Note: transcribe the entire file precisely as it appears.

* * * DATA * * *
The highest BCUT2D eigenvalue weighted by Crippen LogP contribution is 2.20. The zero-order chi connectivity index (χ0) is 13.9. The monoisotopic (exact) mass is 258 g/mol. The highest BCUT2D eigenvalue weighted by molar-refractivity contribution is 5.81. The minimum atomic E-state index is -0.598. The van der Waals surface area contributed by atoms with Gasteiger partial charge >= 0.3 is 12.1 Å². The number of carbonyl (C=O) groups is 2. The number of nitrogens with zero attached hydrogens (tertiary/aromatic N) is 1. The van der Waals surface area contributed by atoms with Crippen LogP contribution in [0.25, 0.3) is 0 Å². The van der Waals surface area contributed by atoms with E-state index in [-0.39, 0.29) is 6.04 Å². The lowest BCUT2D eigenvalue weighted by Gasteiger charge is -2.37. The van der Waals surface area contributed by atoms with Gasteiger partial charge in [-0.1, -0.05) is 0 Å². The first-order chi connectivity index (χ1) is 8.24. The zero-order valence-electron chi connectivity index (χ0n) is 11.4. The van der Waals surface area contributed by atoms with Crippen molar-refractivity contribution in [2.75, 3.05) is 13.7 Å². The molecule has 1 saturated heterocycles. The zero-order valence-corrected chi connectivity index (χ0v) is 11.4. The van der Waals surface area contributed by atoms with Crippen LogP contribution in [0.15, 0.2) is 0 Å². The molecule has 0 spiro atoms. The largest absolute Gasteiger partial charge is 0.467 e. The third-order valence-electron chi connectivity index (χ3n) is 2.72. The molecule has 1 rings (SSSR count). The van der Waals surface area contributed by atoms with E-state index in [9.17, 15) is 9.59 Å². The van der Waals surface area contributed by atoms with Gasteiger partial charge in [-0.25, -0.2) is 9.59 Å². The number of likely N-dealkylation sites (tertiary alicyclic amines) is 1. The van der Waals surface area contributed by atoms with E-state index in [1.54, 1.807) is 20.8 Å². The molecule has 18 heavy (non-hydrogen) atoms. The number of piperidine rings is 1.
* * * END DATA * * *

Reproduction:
The highest BCUT2D eigenvalue weighted by Crippen LogP contribution is 2.20. The zero-order chi connectivity index (χ0) is 13.9. The monoisotopic (exact) mass is 258 g/mol. The highest BCUT2D eigenvalue weighted by molar-refractivity contribution is 5.81. The minimum atomic E-state index is -0.598. The van der Waals surface area contributed by atoms with Gasteiger partial charge >= 0.3 is 12.1 Å². The number of carbonyl (C=O) groups is 2. The number of nitrogens with zero attached hydrogens (tertiary/aromatic N) is 1. The van der Waals surface area contributed by atoms with Crippen LogP contribution in [0.25, 0.3) is 0 Å². The van der Waals surface area contributed by atoms with E-state index in [-0.39, 0.29) is 6.04 Å². The lowest BCUT2D eigenvalue weighted by Gasteiger charge is -2.37. The van der Waals surface area contributed by atoms with Gasteiger partial charge in [-0.1, -0.05) is 0 Å². The first-order chi connectivity index (χ1) is 8.24. The zero-order valence-electron chi connectivity index (χ0n) is 11.4. The van der Waals surface area contributed by atoms with Crippen molar-refractivity contribution in [2.75, 3.05) is 13.7 Å². The molecule has 1 saturated heterocycles. The zero-order valence-corrected chi connectivity index (χ0v) is 11.4. The van der Waals surface area contributed by atoms with Crippen LogP contribution in [0.15, 0.2) is 0 Å². The molecule has 0 spiro atoms. The largest absolute Gasteiger partial charge is 0.467 e. The third-order valence-electron chi connectivity index (χ3n) is 2.72. The molecule has 1 rings (SSSR count). The van der Waals surface area contributed by atoms with E-state index in [9.17, 15) is 9.59 Å². The van der Waals surface area contributed by atoms with Gasteiger partial charge in [-0.25, -0.2) is 9.59 Å². The number of likely N-dealkylation sites (tertiary alicyclic amines) is 1. The van der Waals surface area contributed by atoms with E-state index in [1.54, 1.807) is 20.8 Å². The molecule has 18 heavy (non-hydrogen) atoms. The number of piperidine rings is 1.